When is a resignation not a resignation? Recently, the Ontario Superior Court dealt with a case where an employee cleaned out her desk, didn’t return to work but then took the position that she hadn’t quit after all.
Finding that she didn’t quit, the Court re-iterated that an employee’s resignation must be “clear and unequivocal.” In this case, the employee had sent an e-mail informing her employer that she had packed up her desk, but would be keeping her company cell phone, and that the employer could call her the following day to discuss. This e-mail was sent following an upsetting exchange between the employee and management, and the employee was under significant pressure at the time to manage an overwhelming workload.
Given the context, the Court found that the employee’s actions were not a “clear and unequivocal statement of an intention to resign”, finding instead that she had been dismissed, and awarded her damages representing the wages owed to her under her employment contract.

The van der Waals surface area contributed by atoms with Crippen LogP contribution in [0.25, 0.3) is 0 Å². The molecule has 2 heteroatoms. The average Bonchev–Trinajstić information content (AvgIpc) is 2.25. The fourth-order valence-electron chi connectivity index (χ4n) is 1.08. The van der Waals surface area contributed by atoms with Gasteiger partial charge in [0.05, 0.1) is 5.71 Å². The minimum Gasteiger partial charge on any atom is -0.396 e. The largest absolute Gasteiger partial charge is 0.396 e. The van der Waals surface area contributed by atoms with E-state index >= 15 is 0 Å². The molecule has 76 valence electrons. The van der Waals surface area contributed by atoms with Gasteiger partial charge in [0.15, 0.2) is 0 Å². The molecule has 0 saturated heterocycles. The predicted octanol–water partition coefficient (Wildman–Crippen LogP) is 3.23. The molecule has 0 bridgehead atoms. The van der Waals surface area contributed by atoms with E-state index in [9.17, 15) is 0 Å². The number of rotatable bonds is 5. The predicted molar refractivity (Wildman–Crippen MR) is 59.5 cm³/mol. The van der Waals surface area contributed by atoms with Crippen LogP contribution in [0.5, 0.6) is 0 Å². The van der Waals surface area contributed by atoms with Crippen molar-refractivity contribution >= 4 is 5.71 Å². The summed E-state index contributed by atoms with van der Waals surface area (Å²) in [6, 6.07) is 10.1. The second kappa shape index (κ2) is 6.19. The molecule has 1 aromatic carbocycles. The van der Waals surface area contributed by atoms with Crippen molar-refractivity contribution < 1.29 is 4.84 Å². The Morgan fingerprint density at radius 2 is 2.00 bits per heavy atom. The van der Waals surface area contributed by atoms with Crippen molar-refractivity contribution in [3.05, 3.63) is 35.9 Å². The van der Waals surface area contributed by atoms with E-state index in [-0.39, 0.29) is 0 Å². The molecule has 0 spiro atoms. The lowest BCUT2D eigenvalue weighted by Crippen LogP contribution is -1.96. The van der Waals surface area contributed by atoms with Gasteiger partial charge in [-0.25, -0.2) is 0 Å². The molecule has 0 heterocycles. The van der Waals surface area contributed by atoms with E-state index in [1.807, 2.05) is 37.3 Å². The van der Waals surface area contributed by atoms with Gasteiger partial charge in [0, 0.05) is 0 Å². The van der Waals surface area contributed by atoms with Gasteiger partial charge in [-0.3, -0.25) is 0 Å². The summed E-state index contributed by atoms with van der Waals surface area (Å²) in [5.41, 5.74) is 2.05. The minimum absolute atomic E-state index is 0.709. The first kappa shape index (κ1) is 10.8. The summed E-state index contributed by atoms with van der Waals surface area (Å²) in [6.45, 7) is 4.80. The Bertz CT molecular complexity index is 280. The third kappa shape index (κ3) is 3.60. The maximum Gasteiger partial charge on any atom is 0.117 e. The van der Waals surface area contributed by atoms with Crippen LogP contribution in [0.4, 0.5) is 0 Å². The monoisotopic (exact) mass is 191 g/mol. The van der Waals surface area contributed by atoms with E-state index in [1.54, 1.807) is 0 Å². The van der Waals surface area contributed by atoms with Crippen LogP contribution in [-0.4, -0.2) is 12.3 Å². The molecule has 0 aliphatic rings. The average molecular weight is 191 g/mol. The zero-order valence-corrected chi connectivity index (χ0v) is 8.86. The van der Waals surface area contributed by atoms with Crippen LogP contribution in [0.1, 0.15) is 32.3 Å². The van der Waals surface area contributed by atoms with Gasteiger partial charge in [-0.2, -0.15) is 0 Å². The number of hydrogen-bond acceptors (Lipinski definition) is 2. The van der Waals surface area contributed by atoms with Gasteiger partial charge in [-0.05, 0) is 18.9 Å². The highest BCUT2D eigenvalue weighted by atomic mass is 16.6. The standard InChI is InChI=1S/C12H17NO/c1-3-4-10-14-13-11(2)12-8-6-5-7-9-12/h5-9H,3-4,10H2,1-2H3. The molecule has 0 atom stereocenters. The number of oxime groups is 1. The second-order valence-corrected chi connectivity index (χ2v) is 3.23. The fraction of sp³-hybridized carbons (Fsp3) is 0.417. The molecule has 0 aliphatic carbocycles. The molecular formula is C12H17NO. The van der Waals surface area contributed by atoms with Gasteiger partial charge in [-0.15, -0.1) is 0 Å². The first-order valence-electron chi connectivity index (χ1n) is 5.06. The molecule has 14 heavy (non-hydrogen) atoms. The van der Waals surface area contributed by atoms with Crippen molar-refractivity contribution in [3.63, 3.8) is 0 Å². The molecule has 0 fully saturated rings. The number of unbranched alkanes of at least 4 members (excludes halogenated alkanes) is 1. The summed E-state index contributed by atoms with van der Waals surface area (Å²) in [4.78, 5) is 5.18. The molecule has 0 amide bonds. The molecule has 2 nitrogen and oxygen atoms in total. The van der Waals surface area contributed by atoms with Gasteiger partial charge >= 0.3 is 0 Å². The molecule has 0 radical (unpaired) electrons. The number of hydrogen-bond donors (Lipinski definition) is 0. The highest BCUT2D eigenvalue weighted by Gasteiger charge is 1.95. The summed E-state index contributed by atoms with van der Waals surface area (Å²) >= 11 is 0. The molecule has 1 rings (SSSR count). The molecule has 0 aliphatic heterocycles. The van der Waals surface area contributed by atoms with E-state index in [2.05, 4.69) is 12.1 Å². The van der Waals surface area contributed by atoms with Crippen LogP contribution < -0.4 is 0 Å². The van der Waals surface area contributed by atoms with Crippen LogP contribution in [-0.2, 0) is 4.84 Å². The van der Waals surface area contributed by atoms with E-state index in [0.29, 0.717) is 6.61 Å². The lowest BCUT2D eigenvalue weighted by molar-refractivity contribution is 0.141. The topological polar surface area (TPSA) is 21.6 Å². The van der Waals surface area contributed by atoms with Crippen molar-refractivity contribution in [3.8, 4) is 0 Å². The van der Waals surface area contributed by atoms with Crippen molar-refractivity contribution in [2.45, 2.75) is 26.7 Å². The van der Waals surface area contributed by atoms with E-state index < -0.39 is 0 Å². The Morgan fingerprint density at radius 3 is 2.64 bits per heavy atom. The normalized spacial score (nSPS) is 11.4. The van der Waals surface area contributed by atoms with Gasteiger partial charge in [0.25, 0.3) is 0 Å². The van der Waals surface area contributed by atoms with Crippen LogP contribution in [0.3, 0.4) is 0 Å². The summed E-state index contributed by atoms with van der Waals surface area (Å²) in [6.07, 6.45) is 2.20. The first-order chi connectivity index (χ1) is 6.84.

As this case demonstrates, courts are inclined to keenly review the facts giving rise to an alleged resignation. When the surrounding context suggests that the employee’s actions were an impulsive outburst brought on by stress, a court may have a difficult time finding that the employee truly had an intention to quit.